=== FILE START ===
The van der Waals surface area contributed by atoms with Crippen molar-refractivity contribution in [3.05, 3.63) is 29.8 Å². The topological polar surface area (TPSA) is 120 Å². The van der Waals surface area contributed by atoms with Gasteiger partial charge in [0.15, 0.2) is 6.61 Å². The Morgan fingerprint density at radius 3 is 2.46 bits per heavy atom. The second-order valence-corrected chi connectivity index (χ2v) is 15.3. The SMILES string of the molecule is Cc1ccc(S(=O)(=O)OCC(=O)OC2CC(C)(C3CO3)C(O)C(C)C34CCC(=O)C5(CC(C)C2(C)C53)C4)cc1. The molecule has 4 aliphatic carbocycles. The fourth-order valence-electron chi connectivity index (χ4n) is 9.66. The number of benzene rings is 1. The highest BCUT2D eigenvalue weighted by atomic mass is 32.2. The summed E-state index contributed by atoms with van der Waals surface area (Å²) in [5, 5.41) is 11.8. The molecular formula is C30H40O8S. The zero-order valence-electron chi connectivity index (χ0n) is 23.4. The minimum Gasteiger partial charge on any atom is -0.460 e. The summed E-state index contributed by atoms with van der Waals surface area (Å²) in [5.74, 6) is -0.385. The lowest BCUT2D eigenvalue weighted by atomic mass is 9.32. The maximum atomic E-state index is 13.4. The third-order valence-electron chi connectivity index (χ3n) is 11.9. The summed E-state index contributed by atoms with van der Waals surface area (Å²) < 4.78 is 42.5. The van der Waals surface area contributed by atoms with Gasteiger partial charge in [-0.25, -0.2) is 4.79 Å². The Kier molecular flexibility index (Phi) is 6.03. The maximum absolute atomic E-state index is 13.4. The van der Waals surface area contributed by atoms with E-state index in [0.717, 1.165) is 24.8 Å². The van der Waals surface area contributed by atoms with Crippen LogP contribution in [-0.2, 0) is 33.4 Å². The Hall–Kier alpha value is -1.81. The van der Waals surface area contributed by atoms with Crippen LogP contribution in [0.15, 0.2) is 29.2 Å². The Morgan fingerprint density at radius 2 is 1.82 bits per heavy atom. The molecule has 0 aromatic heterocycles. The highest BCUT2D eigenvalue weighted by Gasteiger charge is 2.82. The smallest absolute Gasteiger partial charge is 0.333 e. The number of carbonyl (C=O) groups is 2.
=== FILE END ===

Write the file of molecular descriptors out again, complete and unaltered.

The van der Waals surface area contributed by atoms with Crippen molar-refractivity contribution in [3.05, 3.63) is 29.8 Å². The topological polar surface area (TPSA) is 120 Å². The van der Waals surface area contributed by atoms with Gasteiger partial charge in [0.15, 0.2) is 6.61 Å². The Morgan fingerprint density at radius 3 is 2.46 bits per heavy atom. The second-order valence-corrected chi connectivity index (χ2v) is 15.3. The SMILES string of the molecule is Cc1ccc(S(=O)(=O)OCC(=O)OC2CC(C)(C3CO3)C(O)C(C)C34CCC(=O)C5(CC(C)C2(C)C53)C4)cc1. The molecule has 4 aliphatic carbocycles. The fourth-order valence-electron chi connectivity index (χ4n) is 9.66. The number of benzene rings is 1. The highest BCUT2D eigenvalue weighted by atomic mass is 32.2. The summed E-state index contributed by atoms with van der Waals surface area (Å²) in [5, 5.41) is 11.8. The molecular formula is C30H40O8S. The zero-order valence-electron chi connectivity index (χ0n) is 23.4. The minimum Gasteiger partial charge on any atom is -0.460 e. The summed E-state index contributed by atoms with van der Waals surface area (Å²) in [5.74, 6) is -0.385. The lowest BCUT2D eigenvalue weighted by atomic mass is 9.32. The maximum atomic E-state index is 13.4. The third-order valence-electron chi connectivity index (χ3n) is 11.9. The summed E-state index contributed by atoms with van der Waals surface area (Å²) < 4.78 is 42.5. The van der Waals surface area contributed by atoms with Gasteiger partial charge in [-0.25, -0.2) is 4.79 Å². The Kier molecular flexibility index (Phi) is 6.03. The maximum absolute atomic E-state index is 13.4. The van der Waals surface area contributed by atoms with E-state index in [0.717, 1.165) is 24.8 Å². The van der Waals surface area contributed by atoms with Crippen LogP contribution in [-0.2, 0) is 33.4 Å². The Hall–Kier alpha value is -1.81. The van der Waals surface area contributed by atoms with Crippen LogP contribution in [0.15, 0.2) is 29.2 Å². The Morgan fingerprint density at radius 2 is 1.82 bits per heavy atom. The molecule has 0 aromatic heterocycles. The highest BCUT2D eigenvalue weighted by Gasteiger charge is 2.82. The smallest absolute Gasteiger partial charge is 0.333 e. The number of carbonyl (C=O) groups is 2.